Financing in San Francisco>Question Details

Anujato, Home Owner in San Francisco, CA

WHERE CAN I REFI MY TIC LOAN?

Asked by Anujato, San Francisco, CA Sun Apr 15, 2012

I AM LOOKING FOR A BANK OR OTHER INSTITUTION TO DO A REFI ON MY FRACTIONAL TIC LOAN. THERE APPEAR TO BE ONLY 2 AROUND SF THAT WILL DO IT. TIC STRUCTURE IS VERY SIMILAR TO CO-OP STRUCTURE IN NYC SO ITS VERY SURPRISING THAT MORE BANKS DONT LEND TO TICs, ESPECIALLY FRACTIONALLY.

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There was a bank in the midwest who did a few 30 year fixed TIC loans a couple of years ago, but they only did a few and pulled out. They have promised to let me know if they get back into it but most banks don't like holding loans to term. NCB and Sterling are the only ones who do individual TIC loans now - Marin Bank does them but only if they finance the project and their rates are not good anyway. Presumably your agent informed you of this before you purchased the property.

We deal with this type of property a lot - if you ever want to sell give us a call - very tricky so you need someone who is very familiar with marketing them.

Best Regards,

Lance King/Owner-Managing Broker
lance@fixedrateproperties.com
415.722.5549
DRE# 01384425
1 vote Thank Flag Link Mon Apr 16, 2012
There is no secondary market for TIC loans. Because of that, lenders cannot sell TIC loans, must keep them in their portfolio. As a result, those few lenders who make TIC loans (and you are correct, there are only two in the Bay area) can pick and choose whom they lend to, they can set their own rates, loan to value ratios, credit criteria.

The above should not come as a surprise to you. When you bought your TIC no doubt your realtor explained all this, and that is why the TIC you purchased was priced lower than if it had been a condo.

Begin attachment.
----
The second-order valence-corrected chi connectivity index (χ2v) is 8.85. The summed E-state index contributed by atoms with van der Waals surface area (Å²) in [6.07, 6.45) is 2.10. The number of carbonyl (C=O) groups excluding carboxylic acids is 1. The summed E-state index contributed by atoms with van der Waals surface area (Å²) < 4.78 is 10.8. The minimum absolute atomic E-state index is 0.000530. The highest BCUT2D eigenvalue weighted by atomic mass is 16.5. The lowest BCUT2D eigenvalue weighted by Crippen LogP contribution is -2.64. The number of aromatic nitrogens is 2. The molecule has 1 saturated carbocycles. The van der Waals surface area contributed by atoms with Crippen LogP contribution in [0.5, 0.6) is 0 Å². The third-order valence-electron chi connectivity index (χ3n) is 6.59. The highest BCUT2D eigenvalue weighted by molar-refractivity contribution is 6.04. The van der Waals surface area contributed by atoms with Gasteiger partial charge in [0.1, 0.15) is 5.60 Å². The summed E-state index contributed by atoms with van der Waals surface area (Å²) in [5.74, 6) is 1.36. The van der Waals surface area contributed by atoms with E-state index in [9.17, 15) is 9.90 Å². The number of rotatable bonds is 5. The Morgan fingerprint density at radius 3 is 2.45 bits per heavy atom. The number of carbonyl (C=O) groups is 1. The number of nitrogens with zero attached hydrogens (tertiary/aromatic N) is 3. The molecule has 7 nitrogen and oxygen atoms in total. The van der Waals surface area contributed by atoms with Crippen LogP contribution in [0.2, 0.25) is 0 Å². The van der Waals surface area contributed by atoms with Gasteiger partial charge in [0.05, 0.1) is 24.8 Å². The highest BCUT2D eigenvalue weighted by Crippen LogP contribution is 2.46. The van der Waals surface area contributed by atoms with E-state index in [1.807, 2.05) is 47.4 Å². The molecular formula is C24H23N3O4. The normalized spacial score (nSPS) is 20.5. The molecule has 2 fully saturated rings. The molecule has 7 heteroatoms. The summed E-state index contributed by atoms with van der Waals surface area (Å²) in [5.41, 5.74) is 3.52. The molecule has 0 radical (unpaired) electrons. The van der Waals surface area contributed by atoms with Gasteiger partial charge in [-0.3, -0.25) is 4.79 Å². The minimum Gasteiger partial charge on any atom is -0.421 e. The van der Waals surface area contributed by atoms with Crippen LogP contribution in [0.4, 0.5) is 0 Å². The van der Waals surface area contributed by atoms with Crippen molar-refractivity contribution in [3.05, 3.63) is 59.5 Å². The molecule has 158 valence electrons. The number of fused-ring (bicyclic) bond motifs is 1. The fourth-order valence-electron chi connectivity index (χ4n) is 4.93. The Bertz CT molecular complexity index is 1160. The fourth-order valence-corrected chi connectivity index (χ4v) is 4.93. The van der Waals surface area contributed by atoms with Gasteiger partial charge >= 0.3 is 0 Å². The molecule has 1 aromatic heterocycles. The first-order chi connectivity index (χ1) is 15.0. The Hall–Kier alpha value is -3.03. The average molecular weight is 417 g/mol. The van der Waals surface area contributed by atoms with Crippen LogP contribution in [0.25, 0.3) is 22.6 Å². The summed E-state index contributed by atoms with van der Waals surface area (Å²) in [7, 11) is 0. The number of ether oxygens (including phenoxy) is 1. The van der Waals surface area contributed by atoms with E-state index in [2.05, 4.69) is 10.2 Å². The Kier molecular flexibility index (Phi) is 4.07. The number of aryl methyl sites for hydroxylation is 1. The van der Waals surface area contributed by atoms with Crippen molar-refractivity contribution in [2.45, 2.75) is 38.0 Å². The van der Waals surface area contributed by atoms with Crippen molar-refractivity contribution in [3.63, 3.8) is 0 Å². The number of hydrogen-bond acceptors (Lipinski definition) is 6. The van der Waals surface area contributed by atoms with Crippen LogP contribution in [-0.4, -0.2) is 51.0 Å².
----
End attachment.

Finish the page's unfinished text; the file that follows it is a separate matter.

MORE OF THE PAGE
Astrid Lacitis
Keynote Properties
415 860 0765
1 vote Thank Flag Link Mon Apr 16, 2012
TIC, for those unfamiliar with the term stands for TENANTS IN COMMON, a method of taking title with more than one owner (like the others, e.g., joint tenants, community property, sole proprietor, etc.). As you're discovering, and perhaps with a bit of consternation, it is increasingly difficult to get lenders to lend money as liberally as they once did. This is true, as a responder to this post mentioned, because the secondary market, still reeling from the major hurt of the mortgage melt-down, was left with few buyers for the new mortgage loans to be made. The major "buyer/investor" for many mortgage backed securities nowadays is the government. As such, underwriting became stricter, and the purse strings tighter. The bottom line is that even in a robust market getting some additional financing was premised on who the borrower (qualifications) was, and the collateral being used for the security (the property). These two major factors play into your problem. If your property has adjusted (downward), as have a great majority of properties, the security is lessened causing many lenders to shun this type of financing package. If you didn't already try, go back to the lender you have and see if they have anything to offer, if you find, like many are finding nowadays, that the lender puts up more roadblocks to the intended plan, rest assured that you'll find a similar outcome with a majority. If you go the traditional route, you'll get a predictable outcome. You'll probably need to seek out some alternatives, e.g., a credit union or even a hard-money lender, to achieve that refinance. However, be prepared for a lot of red tape.
0 votes Thank Flag Link Mon Apr 16, 2012
Have you tried calling Sterling Bank & Trust? 415-970-9889
Hope that helps!

Best Regards,

Ekta Patidar
REALTOR (R)
DST Capital Investments Inc
Licensed in CA, #01859888
ekta@homesbyekta.com
Cell: 925.998.7391
0 votes Thank Flag Link Mon Apr 16, 2012
Different loan environment than NY, I'm sure. Have you tried talking to the original lender? Also, try talking to a loan broker. I know one that did some good work with a restricted deed (which was very hard).

Questions? Email me.
0 votes Thank Flag Link Mon Apr 16, 2012
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